Secure Your Load to Help Make Roadways Safe

SACRAMENTO, Calif.--()--Have you ever nervously driven behind a car with a mattress loosely tied to its roof, or a pickup truck with the bed overflowing? How often have you had to swerve suddenly to avoid an object in the road? Hitting it could have caused a lot of damage to your car. Picture that same piece of debris bouncing and flying through the air, smashing into your windshield. To draw attention to the problem and frequency of items falling off moving vehicles, many states have designated June 6 as “Secure Your Load Day.” The California Office of Traffic Safety (OTS) joins with these states to acknowledge and mark the day when the daughter of Washington resident Robin Abel was severely injured by an unsecured load.

According to the U.S. Department of Transportation, at 55 miles per hour, an object weighing just 20 pounds that falls from a vehicle strikes with an impact of half a ton. A report from the Government Accountability Office found that unsecured loads killed over 400 and injured more than 10,000 in a recent year in the United States.

“If there’s even a small chance of whatever you are carrying coming loose or bouncing out of your car or truck, you need to go back and secure it again,” said OTS director Rhonda Craft. “Ask yourself, would I feel safe driving behind my vehicle? What would happen if I hit a bump, took a tight turn or had to stop suddenly?”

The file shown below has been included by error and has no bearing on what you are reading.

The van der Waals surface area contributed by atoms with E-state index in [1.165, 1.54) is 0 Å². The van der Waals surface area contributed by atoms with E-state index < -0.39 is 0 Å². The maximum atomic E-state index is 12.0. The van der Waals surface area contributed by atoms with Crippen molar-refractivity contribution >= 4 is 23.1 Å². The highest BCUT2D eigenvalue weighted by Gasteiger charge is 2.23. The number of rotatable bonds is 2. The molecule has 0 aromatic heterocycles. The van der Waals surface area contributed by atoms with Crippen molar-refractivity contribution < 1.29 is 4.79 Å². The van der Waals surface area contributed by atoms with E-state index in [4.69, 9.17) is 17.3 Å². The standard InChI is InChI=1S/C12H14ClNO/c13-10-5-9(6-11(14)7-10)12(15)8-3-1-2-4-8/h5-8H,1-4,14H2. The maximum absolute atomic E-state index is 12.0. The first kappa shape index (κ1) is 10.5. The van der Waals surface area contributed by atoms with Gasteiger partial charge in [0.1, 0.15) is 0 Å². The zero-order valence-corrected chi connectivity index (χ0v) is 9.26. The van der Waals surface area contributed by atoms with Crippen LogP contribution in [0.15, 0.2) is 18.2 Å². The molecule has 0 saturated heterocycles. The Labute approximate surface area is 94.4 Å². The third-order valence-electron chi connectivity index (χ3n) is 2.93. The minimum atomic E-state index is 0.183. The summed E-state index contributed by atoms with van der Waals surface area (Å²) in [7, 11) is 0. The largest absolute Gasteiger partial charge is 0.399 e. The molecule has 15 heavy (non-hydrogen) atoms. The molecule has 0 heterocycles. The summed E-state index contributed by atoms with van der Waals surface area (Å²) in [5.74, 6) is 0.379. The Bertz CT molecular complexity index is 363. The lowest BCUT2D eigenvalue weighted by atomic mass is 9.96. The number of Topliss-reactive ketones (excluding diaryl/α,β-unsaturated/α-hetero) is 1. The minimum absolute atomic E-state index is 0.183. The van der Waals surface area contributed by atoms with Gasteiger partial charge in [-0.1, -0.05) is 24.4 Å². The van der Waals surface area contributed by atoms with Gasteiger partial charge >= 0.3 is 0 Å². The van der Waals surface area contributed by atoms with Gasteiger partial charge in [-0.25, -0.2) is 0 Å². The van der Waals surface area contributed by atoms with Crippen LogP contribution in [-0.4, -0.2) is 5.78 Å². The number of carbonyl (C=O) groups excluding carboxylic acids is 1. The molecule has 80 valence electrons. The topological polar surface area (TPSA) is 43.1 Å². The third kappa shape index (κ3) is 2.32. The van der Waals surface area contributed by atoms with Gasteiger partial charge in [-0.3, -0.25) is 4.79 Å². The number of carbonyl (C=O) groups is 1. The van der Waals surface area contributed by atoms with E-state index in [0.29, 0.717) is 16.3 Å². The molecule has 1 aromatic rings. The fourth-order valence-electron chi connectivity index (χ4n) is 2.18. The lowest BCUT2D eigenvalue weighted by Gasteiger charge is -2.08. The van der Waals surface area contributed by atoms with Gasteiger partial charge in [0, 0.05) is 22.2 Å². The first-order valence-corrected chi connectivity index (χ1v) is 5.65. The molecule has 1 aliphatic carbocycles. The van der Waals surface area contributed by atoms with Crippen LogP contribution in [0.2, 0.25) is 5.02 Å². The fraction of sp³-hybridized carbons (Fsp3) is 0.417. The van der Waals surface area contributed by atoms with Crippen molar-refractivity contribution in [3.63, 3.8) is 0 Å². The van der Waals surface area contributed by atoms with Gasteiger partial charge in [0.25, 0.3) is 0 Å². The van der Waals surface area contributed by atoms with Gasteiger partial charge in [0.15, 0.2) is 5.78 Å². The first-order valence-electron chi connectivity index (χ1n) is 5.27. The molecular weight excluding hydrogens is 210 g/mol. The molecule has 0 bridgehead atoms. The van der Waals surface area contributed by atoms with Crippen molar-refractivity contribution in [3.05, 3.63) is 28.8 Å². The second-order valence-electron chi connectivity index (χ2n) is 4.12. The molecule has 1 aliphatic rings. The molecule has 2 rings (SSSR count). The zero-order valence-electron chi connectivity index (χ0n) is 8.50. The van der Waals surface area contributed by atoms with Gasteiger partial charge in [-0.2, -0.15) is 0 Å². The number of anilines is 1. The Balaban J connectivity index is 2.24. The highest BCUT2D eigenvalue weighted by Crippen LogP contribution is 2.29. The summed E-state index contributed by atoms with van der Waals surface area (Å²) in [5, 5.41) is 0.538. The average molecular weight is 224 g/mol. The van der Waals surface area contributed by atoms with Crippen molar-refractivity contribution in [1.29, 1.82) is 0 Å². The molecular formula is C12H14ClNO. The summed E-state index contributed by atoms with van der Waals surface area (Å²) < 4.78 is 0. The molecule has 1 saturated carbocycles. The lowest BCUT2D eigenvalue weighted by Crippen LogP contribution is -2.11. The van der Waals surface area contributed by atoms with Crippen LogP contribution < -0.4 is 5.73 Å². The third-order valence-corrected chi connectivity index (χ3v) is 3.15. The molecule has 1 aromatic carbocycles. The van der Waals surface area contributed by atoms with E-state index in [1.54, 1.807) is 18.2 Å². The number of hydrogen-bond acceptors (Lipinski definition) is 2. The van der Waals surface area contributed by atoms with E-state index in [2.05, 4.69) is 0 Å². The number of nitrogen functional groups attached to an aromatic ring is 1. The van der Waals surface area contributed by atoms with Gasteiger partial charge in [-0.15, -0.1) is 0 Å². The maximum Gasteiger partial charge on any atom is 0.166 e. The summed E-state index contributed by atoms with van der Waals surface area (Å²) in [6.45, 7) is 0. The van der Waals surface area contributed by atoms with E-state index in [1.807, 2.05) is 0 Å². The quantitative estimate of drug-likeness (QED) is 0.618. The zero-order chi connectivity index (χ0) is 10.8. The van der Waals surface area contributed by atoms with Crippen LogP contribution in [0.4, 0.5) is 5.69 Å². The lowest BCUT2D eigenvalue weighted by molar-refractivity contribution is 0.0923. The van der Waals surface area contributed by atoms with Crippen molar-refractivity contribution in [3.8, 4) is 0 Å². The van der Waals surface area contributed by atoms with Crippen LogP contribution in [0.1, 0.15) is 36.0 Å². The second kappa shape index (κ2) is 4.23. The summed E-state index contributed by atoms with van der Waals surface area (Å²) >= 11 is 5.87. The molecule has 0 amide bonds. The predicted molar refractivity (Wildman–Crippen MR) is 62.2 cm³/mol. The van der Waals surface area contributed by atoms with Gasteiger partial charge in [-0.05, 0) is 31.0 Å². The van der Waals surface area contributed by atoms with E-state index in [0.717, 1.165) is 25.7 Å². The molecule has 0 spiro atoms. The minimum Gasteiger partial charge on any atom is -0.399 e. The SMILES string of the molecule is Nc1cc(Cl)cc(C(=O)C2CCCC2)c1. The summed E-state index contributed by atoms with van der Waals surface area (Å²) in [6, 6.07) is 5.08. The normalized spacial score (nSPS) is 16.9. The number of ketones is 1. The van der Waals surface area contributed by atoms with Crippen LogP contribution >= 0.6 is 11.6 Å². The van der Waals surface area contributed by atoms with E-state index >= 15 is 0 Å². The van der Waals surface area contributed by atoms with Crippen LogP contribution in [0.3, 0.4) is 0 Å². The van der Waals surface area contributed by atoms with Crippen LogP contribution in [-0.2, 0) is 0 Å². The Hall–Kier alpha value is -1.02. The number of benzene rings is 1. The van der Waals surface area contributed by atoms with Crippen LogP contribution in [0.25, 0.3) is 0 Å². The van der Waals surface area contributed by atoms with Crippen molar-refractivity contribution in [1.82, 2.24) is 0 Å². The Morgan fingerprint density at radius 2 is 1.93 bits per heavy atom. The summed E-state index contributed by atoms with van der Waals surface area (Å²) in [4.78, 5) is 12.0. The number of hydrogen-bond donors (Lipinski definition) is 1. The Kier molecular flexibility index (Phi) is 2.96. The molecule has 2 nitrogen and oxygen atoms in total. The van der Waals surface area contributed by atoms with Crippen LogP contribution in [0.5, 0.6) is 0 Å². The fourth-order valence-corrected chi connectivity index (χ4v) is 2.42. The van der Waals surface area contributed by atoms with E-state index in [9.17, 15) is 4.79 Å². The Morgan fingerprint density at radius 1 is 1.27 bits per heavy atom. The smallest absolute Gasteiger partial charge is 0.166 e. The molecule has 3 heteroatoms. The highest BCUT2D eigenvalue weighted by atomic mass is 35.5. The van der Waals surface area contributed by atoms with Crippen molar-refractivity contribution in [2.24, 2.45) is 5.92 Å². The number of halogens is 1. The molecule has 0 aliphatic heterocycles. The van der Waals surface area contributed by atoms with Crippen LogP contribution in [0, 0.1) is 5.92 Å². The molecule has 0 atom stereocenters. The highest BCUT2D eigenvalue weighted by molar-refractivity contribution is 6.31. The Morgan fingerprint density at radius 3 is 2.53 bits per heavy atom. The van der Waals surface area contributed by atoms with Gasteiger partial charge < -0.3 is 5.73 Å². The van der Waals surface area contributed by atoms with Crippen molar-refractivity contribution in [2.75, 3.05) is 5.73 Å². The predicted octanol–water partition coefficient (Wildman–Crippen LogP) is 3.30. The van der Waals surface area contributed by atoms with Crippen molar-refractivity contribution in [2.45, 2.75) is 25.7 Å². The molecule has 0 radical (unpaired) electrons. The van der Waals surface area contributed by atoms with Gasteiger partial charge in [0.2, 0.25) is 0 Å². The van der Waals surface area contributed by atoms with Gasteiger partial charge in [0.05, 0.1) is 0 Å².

What is a secured load? A load is secure when nothing can slide, shift, fall, or sift onto the roadway, or become airborne.

  • Cover your load with a tarp. Covering and then securely fastening the tarp to the vehicle with rope and tie-downs is good way to help ensure that your load is secure.
  • Tie down using rope, netting, straps, or chains. Secure large items directly to your vehicle. Make sure that any covering is securely tied down, can’t shift, catch the wind or pop out.
  • Put lighter items lower and place heavier items on top to help keep them in place and secure the heavy items to your vehicle.
  • Don’t overload your vehicle.
  • The "cram" technique also isn't enough – tightly packed loads can still come loose unless they're tied down.
  • Double-check that your load is secure. Even if nothing falls out, an unsecured load can mean a ticket of nearly $200.

There are no good excuses for not securing your load:

  • “I’m just going a few miles and I won’t be driving fast.” California law is clear – every vehicle that travels on every publicly maintained road must have a secured load.
  • “What I’m carrying is so heavy, it couldn’t possibly fall out.” Yes, it can. Heavy items like large truck tires, spools of wire, and large pieces of wood fall from vehicles every day in California.
  • “But my load is below the top of the truck bed.” Even with a small load, items can shift or bounce and become airborne.

Take the time to secure your load. It saves lives. It’s the law.

For more information on traffic safety issues, visit www.ots.ca.gov. Follow us on Twitter at @OTS_CA and Facebook at www.facebook.com/CaliforniaOTS to keep up with the latest traffic safety information.

Contacts

California Office of Traffic Safety
Chris Cochran, 916-509-3063
chris.cochran@ots.ca.gov

Release Summary

To draw attention to the problem and frequency of items falling off moving vehicles, many states have designated June 6 as “Secure Your Load Day."

Contacts

California Office of Traffic Safety
Chris Cochran, 916-509-3063
chris.cochran@ots.ca.gov